learning solidity – architectural question to reduce gas usage

Hi, I’m just starting to learn solidity. As a practice project, I’m taking a basic game, say tic tac toe, and adding an option to bet and win (or lose) ETH. The process looks like this:

1) On the front end, call a startGame function in which 1ETH is sent to the smart contract and a log is created (gameID, address, amount, timestamp).

2) Smart contract receives 1 ETH and logs the game. Emit an OK-to-start event.

3) Once the event is heard, load the game in the front end

4) When the game is complete, if the user achieves a certain score, the user should be paid 2 ETH.

Step 4 is where I’m stuck. What is the best way to implement this? I could add a function in which the user can retrieve his winnings at the end of a winning game, but that requires another transaction and a gas fee. Is there a way to do this part without gas?

What do you think?

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  1. The best way to solve this problem is to let users initiate a withdrawal which was pre-approved by you. The ERC-20 token standard has methods to implement this functionality (just look for `approve`, `transfer` and `transferFrom`).

    If you want to use ETH you can use WETH (Wrapped ETH) to get a 1:1 ETH representation as an ERC-20.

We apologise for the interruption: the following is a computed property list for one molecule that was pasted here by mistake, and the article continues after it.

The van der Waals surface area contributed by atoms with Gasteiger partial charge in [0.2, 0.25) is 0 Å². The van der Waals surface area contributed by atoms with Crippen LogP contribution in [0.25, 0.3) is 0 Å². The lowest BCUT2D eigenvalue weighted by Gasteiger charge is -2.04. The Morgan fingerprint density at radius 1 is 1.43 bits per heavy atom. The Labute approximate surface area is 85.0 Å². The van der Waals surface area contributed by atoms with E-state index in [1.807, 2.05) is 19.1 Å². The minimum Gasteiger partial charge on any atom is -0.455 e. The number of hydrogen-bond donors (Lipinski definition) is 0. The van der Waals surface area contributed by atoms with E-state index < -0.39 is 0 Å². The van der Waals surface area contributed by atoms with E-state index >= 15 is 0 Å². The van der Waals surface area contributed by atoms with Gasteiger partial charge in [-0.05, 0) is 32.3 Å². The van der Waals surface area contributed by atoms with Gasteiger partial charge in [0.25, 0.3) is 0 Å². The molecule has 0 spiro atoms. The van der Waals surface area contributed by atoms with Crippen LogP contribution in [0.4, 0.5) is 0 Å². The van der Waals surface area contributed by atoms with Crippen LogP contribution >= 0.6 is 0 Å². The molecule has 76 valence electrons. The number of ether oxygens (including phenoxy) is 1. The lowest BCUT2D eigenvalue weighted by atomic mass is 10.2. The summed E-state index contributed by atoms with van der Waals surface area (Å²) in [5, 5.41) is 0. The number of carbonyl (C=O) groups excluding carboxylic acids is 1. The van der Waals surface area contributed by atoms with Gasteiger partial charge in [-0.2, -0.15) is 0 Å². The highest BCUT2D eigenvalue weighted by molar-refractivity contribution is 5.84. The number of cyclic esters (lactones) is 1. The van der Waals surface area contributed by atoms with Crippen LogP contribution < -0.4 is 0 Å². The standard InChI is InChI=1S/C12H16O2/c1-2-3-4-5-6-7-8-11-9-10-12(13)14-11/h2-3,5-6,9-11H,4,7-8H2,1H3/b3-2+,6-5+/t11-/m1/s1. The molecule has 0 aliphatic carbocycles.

That way the burden of paying gas etc. is on the users and you don’t need to e.g. loop through an array to distribute the winnings which can be super expensive (if not infeasible).

    Since you’re new to Solidity / Smart Contract development you might want to check out the CryptoDevHub Wiki’s “Getting Started” guide which has a step-by-step curriculum you can follow to get from complete beginner to proficient Smart Contract developer:

    In fact, the CryptoZombies course in the “Getting Started” guide covers exactly the situation you described above (if I remember correctly).

    The Wiki also has a list with useful Tutorials and Tools you can browse through:

    And there’s also the Discord you can join to meet fellow devs and ask further questions:

  2. Not a solidity expert but—a transfer is a transaction, yes? If so, unclear that you can avoid the second transaction unless you have the user prepay an estimated amount, and then roll the balance (along with winnings when relevant) back to the player at the end of the game session.

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